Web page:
The Communications team build the profile of psychology and psychologists by connecting the media with our expert members from all areas of the society.
Whether you work in the media or you’re a member of the BPS, our friendly and dedicated communications team is here to provide the information you need.
The BPS offices have now re-opened in line with government guidance, and our staff are working flexibly. Email is the quickest and easiest way to get in touch with a member of the team. Email us, or you can phone us on 0116 252 9500.
Media Guide to Expertise Register
Our Media Guide to Expertise register connects journalists looking for psychological expertise with BPS members who are willing to be contacted.
If you would like to add your name to the register, you’ll first need to apply.
The process only takes a few minutes, and we’ll contact you in due course once we have received your application.
Working with the media
For members of the BPS, we’re committed to making sure that psychology is promoted and discussed in the media. If you would like to raise the profile of your specialism, need advice or wish to be added to our list of media psychologists - please contact us.
All psychologists working with the media should uphold our professional standards.
If you are likely to be doing regular work with the media and would like specific tips or training, please contact us.
Documentaries about people with psychological conditions have done much to increase public understanding.
Production companies working with members of the public, particularly children or those who may be vulnerable due to a mental health issue, should take careful steps to ensure they meet safeguarding requirements.
From comments on behalf of the society to putting you in contact with a psychologist who has the information you need for a particular story, we’re here to help. We can also provide you with access to our guidelines for commissioners and producers on ethical psychology considerations. Our Media Ethics Group is here to support and advise on best practice. Feel free to get in touch with us.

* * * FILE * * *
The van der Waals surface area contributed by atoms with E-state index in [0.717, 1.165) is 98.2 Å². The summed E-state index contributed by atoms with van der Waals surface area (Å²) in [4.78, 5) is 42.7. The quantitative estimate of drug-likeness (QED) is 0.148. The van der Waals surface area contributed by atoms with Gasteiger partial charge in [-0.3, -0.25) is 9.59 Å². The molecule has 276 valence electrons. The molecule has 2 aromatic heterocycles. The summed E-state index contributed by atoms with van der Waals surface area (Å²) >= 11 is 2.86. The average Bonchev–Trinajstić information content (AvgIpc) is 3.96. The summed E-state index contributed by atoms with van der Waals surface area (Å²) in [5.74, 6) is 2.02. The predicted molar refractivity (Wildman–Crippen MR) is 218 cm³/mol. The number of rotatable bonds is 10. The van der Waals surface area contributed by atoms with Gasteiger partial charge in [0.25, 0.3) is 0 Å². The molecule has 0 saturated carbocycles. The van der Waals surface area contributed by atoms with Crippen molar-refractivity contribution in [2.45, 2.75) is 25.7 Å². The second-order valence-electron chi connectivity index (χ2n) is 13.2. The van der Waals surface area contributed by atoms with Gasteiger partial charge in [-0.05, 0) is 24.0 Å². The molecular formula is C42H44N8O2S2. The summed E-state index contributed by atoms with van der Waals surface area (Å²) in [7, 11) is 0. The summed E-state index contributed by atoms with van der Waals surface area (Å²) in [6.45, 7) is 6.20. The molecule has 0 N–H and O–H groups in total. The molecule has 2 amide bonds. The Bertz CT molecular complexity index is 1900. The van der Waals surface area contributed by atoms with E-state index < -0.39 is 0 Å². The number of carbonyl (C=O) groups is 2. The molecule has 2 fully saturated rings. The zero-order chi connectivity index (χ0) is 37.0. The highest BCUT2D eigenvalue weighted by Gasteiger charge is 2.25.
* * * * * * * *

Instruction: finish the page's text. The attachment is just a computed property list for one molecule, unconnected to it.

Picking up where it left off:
Psychologists on television
Psychologists can be involved in television programmes in a number of different ways, both on and off camera.
By using psychologists who are members of the BPS, production companies can be assured the expert they are utilising has in-depth training and qualifications in psychology and has signed up to a set of Member Conduct Rules.
Our Media Database for journalists gives details on how to get in touch with more than 600 media-friendly psychologists.
Roles on TV for Psychologists
Whatever role the psychologist performs, the key is to involve them early in the process. Production companies who factor in ample time will most probably find the most appropriate psychologist.
As the expert in their area, psychologists are in a position to offer the very latest insights and ideas. If they are approached early in the process (rather than when a programme has already been commissioned or is in production) they may be able to suggest different angles or inspiration.
It is also important to involve psychologists at the beginning of the process so they can advise production companies whether or not the programme idea is supported by evidence. Psychologists use evidence to underpin everything they do, so problems occur if they are asked to be part of programme that is based on an assumption that the evidence does not support.
Involving a psychologist early in the process also helps to flag up any potential problem areas, including ethical implications, before too much time is invested in a project.
Research and advice
Psychologists can also be involved in more in-depth research, citing studies or theories that may be of use. They can also offer suggestions as to how tasks might be carried out or environments might be changed to make them more accessible or suitable for television.
Selection and screening of participants
Psychologists, and more specifically clinical or counselling psychologists, are able to assess the mental well being of people who could potentially become involved in television programmes. They carry out clinical assessment using methods including psychological tests, interviews and direct observation of behaviour.
Psychologists can work behind the scenes to ensure the well-being of participants. They can discuss with the participants the implications of taking part and make sure each individual gives informed consent. They can also take responsibility for the mental health of the participants and/or crew while the programme is being made and be a willing and understanding person to speak to once the programme has concluded.
Exactly the same role as above can be filled by the psychologist who appears on-camera as the psychologist who is involved behind the scenes. The on-camera psychologist will ensure the well-being of participants although the on-camera psychologist's actions will of course be filmed. However, there are times when it is necessary to have a separation between what is said to a psychologist in public (on-camera) and what is said in private (off-camera).
Psychology is the study of the mind and behaviour so it covers more or less everything we do in everyday life. Therefore, psychologists are often able to provide psychological insights into every day behaviours and thought processes. They can analyse footage or be interviewed as a 'talking head' However, psychologists specialise in particular areas of psychology when they undertake their postgraduate qualifications and training so are not qualified to talk in-depth about all areas.
While psychologists are respected academics or practitioners they are also very enthusiastic about their subject and so can make great presenters. This is helped by the fact that most are used to presenting psychology in a non-scientific way meaning they can make it accessible to television audiences.